The NCAA's First Zero-Waste Stadium


Colorado University's Folsom Field is the first in the NCAA to go zero-waste. Photo: Flickr/Matt Mordfin

At the start of the 2008 football season, the University of Colorado (CU) kicked off the first zero-waste stadium at the NCAA Championship level. Titled “Ralphie’s Green Stampede,” the program has significantly reduced the amount of waste generated at Folsom Field, home of the Boulder Buffaloes.

During the 2009 football season, almost 80 percent of the waste generated during home games was composted or recycled. The 2010 season composted or recycled about 71 percent of the home game waste. However, achieving these high diversion rates has meant overcoming some challenges.

READ: Can an Entire University Go Zero Waste?

Although there are no trash bins accessible to fans at Folsom Field — only compost and recycling bins — it’s no guarantee that a plastic soda bottle won’t end up in the compost bin. The wrong material in the wrong bin can prevent all the materials from being recycled or composted downstream.

“The first two games we didn’t sort. So, it all got thrown away,” says recycling program manager of CU’s Environmental Center Dan Baril.

As a result, a sorting system was put in place, says Baril. This system involves a team of about 12 volunteers who monitor the recycling and composting bins during games. The volunteers also sort through the waste after each game — a process that takes four hours on average.

“The sorting process also allows us to gauge the material being served,” Baril says. “We are seeing this much waste at the front end that is not compostable.  You need to change this on the front end.”

CU’s Environmental Center worked with Centerplate Inc. — the main contractor for Folsom Field events — to remove materials sold to game attendees that weren’t compostable.

“At times, that presents challenges in trying to find the correct, or right size bowels, or plates, or something that would equal what we are trying to sell to the customer,” says general manager for Centerplate Inc. Matt Mulberry.

One year ago, there were still a few items sold at Folsom Field athletic events that were trash, says Mulberry.  After becoming general manager for Centerplate Inc., Mulberry helped to ensure that all items sold at Folsom Field were compostable or recyclable. For instance, Mulberry worked with Chick-fil-A Inc. to develop a compostable bag for the chicken sandwiches that the fast food company serves at CU games.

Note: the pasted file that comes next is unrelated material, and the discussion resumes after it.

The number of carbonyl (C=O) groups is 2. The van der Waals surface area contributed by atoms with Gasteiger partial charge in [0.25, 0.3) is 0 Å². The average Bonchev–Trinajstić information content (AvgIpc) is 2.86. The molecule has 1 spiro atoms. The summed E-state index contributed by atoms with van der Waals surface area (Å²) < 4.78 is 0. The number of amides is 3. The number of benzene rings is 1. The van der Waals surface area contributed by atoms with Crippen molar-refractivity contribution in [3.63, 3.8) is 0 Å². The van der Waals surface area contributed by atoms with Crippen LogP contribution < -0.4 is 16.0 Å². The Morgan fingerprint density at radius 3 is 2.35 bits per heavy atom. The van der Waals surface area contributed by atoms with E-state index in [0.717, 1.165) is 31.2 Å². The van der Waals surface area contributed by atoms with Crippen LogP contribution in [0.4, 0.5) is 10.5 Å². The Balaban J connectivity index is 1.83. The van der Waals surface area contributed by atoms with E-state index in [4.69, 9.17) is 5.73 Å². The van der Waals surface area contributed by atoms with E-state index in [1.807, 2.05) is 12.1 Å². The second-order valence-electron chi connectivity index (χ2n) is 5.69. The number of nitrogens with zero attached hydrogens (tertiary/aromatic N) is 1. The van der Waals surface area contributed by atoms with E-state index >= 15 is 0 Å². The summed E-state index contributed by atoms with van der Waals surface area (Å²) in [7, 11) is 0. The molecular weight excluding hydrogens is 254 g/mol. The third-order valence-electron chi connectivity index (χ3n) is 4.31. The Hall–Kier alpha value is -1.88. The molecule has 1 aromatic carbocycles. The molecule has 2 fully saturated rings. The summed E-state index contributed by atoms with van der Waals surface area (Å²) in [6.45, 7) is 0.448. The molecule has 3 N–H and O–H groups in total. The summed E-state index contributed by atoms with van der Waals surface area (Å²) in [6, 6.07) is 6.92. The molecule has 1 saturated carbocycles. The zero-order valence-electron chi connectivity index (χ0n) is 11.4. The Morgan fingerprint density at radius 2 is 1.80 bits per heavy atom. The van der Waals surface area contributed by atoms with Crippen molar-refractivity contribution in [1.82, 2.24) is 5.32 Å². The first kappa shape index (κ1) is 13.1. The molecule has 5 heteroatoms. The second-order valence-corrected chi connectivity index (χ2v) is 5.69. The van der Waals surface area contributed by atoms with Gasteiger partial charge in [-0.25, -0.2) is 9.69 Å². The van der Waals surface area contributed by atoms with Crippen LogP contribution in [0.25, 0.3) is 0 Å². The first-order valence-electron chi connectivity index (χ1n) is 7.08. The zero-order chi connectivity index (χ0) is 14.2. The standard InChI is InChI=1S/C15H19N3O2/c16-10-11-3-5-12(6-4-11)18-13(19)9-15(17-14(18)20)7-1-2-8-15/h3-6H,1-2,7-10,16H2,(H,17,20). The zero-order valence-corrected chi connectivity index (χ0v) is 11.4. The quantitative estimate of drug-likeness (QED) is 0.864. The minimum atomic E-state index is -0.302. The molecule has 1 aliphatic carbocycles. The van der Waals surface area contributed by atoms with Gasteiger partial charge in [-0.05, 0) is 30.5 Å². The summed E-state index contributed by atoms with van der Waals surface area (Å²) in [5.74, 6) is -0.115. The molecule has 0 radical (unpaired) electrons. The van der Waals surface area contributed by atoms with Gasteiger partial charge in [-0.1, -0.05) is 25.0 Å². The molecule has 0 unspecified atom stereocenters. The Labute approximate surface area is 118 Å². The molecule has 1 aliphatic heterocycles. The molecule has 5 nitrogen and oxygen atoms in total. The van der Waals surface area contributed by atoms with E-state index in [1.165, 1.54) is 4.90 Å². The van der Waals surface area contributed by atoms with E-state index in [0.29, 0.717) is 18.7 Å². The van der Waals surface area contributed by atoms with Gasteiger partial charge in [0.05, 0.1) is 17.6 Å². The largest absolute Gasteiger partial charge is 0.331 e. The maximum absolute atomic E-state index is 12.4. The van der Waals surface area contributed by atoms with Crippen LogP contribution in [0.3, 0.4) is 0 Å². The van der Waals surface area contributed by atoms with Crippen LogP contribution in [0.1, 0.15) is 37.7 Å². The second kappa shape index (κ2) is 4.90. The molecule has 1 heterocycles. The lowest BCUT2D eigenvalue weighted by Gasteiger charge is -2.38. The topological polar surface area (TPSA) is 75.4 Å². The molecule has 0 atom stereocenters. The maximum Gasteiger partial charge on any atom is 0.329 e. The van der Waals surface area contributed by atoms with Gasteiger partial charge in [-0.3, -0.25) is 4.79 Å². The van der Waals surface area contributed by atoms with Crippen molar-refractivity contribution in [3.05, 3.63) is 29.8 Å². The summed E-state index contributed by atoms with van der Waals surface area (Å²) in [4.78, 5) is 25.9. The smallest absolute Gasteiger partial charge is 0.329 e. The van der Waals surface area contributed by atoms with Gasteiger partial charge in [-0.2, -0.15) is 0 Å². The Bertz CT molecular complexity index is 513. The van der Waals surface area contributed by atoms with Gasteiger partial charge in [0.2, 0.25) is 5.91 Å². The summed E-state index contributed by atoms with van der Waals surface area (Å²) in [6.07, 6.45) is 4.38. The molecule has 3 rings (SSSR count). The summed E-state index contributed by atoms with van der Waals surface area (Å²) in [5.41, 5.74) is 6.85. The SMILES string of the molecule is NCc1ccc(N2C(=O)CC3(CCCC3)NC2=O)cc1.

“That’s a huge stride for one small school,” Mulberry says.

But it can be more expensive to ensure all items are compostable or recyclable, says Mulberry. For example, compostable cups, straws and lids can be twice as expensive.

“It’s all worth it in the end, when you think about what you’re trying to do here,” says Mulberry. And, the price of compostable items may come down as the items become more readily available, Mulberry says.

“Material conversion is huge. I’m excited to see what our conversion rate will be for this season,” Baril says.

However, people sitting in the boxseats at Folsom Field want to order food not served in the regular concession, notes Baril. “We’re still trying to work on that. That’s our last challenge area.”

For the 2011 season, Ohio Stadium joins Folsom Field in the zero-waste initiative.

“It became a contagious initiative and became something we are really, really proud of,” says CU’s Athletic Director Mike Bohn. “It’s interesting to see that we got something started. We are really fired up about this.”

With a seating capacity of 101,568 — compared to CU Boulder’s 53,613 seating capacity — Ohio State may want to take note of some of CU’s zero-waste challenges. In the meantime, you can do your part by reducing waste at your tailgate. We’ve got some great tips here, and you can also check out Keep America Beautiful’s go-to guide for tailgate recycling events.

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